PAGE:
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Healthy Campers = Happy Campers

Everything you need to know about staying healthy and safe over the summer!

Health Center

We work hard to make sure that everyone remains healthy at camp. Yet we also understand and prepare for when our campers feel unwell. We have a wonderful group of supportive medical staff that will take care of them in our newly renovated Mirpa’ah (Health Center). The Health Center serves a variety of purposes and has rooms for campers that may not be able to stay in the bunk as well as an area with treatment rooms.

Registered nurses staff our Health Center 24 hours a day. Most of our camp nurses work as school nurses throughout the year and are both experienced and comfortable treating children and communicating with parents. We also have a physician in residence who is on call 24 hours a day and in the Health Center for daily health calls and for emergencies. Most of our nurses and doctors return to us summer after summer and know our campers and our procedures very well.

Starting With a Healthy Community
The health and wellness of our community directly impacts the experience of campers and staff. We want to start the summer with a healthy community! In the week before camp, we recommend extra handwashing, more rest, avoiding crowds, and staying home if you or the person you planned to see is not 100% healthy.

While at camp, our campers are responsible for their own personal hygiene. We expect them to shower every day with soap, wash their hair with shampoo, change their underwear, socks, and clothes, brush their teeth, and wash their hands after they use the toilet. We expect that they will apply bug spray and sunscreen daily and that they will drink plenty of water.

We know many children will need lots of encouragement from our counselors and nurses to take proper care of themselves. Although we will gently remind our campers to complete all these tasks, you can help us by discussing these expectations with your camper and practice, practice, practice doing these things without you while they are still at home!

Maintaining a Healthy Community

During the pre-camp staff orientation, staff members are thoughtfully trained in the strategies for fostering a healthy camp community and in the specifics of communicable disease control. Hand washing facilities and hand sanitizers will be available at numerous locations throughout camp. Reminders about “safe” coughing practices and appropriate hand washing procedures will be incorporated into the daily life and culture of camp. Posters with “healthy practices” are posted all around camp. Campers and staff will be instructed to not share food or drink.

Housekeeping staff regularly disinfect all our public bathrooms and additional “high contact” areas around camp, including dining facilities, sinks and doors. Regular cleanliness, health and safety inspections are conducted and additional staff training, and camper reminder strategies are implemented during the summer.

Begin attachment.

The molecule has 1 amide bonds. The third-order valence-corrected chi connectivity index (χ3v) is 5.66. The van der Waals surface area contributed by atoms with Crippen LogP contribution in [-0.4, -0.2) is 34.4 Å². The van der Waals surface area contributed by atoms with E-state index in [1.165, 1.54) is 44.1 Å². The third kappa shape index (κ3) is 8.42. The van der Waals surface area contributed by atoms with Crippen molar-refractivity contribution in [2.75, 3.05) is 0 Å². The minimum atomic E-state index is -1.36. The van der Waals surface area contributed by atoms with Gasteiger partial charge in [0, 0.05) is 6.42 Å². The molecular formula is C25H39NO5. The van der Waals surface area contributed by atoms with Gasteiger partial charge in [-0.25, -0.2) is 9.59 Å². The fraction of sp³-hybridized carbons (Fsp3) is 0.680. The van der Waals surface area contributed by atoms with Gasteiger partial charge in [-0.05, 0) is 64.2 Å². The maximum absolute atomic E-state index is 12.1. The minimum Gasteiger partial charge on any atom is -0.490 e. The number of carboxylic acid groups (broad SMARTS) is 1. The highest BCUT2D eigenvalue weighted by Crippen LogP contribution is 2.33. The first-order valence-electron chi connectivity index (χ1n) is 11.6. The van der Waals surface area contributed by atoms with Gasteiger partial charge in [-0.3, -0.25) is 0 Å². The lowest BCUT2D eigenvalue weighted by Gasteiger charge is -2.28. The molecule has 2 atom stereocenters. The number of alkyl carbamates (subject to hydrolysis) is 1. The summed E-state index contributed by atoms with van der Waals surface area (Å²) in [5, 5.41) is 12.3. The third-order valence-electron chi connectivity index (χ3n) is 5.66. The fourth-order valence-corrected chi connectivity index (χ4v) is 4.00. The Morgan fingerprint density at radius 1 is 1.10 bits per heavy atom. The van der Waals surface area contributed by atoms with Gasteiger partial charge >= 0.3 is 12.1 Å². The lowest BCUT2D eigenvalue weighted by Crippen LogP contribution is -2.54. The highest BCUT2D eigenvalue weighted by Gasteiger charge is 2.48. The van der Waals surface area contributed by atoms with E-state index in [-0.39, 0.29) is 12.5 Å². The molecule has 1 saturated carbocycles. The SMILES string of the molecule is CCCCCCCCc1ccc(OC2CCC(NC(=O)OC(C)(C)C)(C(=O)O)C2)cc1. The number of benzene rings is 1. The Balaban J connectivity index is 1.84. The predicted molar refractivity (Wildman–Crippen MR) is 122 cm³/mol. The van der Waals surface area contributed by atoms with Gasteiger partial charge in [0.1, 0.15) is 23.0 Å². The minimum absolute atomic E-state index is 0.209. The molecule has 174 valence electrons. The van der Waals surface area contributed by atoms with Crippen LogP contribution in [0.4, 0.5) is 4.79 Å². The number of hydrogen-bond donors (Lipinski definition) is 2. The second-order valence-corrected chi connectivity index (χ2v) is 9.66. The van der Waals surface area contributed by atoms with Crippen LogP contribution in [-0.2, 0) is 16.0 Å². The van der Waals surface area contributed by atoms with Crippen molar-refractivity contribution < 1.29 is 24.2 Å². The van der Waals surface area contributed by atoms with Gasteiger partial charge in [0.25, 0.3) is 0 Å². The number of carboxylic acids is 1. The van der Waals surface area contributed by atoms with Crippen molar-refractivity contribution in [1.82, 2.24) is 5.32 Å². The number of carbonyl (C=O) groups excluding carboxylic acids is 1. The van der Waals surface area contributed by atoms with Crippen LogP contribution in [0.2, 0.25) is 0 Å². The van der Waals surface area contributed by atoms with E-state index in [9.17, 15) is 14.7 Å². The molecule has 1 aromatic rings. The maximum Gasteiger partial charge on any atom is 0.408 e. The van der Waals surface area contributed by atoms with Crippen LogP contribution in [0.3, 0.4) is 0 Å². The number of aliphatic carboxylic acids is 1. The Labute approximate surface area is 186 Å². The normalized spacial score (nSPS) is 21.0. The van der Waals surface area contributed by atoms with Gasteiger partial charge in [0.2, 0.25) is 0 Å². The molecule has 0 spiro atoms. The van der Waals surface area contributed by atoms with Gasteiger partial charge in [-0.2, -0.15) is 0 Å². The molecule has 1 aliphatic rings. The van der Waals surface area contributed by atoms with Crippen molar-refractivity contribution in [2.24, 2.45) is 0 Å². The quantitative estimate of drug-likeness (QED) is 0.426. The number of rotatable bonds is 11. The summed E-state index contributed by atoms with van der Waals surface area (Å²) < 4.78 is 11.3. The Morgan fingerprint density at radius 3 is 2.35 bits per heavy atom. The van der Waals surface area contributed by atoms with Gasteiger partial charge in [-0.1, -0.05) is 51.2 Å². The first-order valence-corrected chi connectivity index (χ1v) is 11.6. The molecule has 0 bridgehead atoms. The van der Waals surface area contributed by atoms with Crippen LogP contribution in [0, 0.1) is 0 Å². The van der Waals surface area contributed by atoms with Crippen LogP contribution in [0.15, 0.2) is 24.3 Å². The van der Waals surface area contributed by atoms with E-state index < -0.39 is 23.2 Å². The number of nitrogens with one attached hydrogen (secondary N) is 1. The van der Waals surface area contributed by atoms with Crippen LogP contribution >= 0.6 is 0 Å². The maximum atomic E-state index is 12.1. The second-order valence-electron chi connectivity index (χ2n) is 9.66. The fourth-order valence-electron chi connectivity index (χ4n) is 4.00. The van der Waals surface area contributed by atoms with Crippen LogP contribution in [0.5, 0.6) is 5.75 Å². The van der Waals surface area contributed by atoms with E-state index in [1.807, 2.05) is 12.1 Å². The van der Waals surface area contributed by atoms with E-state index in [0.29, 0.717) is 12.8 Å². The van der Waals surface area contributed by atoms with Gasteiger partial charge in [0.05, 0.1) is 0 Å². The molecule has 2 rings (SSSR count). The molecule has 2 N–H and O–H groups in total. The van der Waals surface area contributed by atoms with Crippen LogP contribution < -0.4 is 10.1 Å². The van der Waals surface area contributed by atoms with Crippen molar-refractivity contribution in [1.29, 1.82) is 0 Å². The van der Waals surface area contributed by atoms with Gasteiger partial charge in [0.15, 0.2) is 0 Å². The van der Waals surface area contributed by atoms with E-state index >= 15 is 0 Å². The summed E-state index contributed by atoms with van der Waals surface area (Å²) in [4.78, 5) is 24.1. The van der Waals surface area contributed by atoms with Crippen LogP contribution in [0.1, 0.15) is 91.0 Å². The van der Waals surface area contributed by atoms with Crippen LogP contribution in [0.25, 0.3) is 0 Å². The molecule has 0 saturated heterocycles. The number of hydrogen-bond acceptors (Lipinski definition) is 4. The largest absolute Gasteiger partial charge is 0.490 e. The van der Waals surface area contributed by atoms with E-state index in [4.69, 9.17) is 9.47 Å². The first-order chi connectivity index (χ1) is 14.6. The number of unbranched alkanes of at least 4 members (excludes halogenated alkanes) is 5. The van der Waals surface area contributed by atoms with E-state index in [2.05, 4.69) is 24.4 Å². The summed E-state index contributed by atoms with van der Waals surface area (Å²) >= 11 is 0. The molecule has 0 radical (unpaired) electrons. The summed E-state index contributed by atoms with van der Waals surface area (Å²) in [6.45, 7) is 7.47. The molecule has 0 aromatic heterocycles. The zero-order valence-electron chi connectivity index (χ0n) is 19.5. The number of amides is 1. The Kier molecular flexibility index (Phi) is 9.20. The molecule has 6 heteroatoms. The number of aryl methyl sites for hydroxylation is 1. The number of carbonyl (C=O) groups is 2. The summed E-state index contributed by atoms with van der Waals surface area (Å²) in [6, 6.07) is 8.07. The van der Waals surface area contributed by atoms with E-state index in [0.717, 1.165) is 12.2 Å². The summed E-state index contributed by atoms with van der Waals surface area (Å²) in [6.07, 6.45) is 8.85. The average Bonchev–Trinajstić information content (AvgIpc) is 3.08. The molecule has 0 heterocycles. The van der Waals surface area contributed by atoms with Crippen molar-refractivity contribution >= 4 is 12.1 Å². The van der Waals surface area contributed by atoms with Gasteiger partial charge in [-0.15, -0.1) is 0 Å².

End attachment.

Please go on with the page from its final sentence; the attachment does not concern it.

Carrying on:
What if My Camper Gets Sick?
If a camper is not feeling well, they will visit the Mirpa’ah and be seen by a medical professional. The medical professional will assess the symptoms to determine the best treatment. This assessment may include testing for strep, covid, flu, or any other test the clinician needs to assess the camper’s wellbeing. 
Anyone who has a fever, covid, strep, flu, or is otherwise not feeling well enough to participate fully in programming will stay in the health center. The length of stay will vary based on the diagnosis and resolution of symptoms. As a general rule, all community members must stay in the Mirpa’ah until they are 24 hours fever-free and have a reduction in symptoms before returning to their cabin. If a camper tests positive for covid, they will stay in the Mirpa’ah until there is a reduction in symptoms and they are 24 hours fever-free, and at least 48 hours have passed. If your child stays overnight in the Mirpa’ah, we will contact you and detail the treatment they are receiving. 
In rare cases of extreme illness, we will ask the family to pick up their camper so they can recover at home more comfortably. As always, if our Mirpa’ah reaches capacity, you may be asked to pick up your child until they are feeling well enough to return to camp.
Our goal is to manage routine illness this summer, with our tried-and-true health management procedures escalating situations individually as needed.
Communicating with the Health Center

Our nurses will call you if:

  • your camper has been seen by the camp doctor and/or a prescription has been ordered 
  • your camper is ill and will need to spend the night in the Mirpa’ah (if your child visits in the middle of the night, you will be called in the morning unless there is an emergency) 
  • your camper needs to go to the emergency room
  • your camper needs to see a specialist outside of camp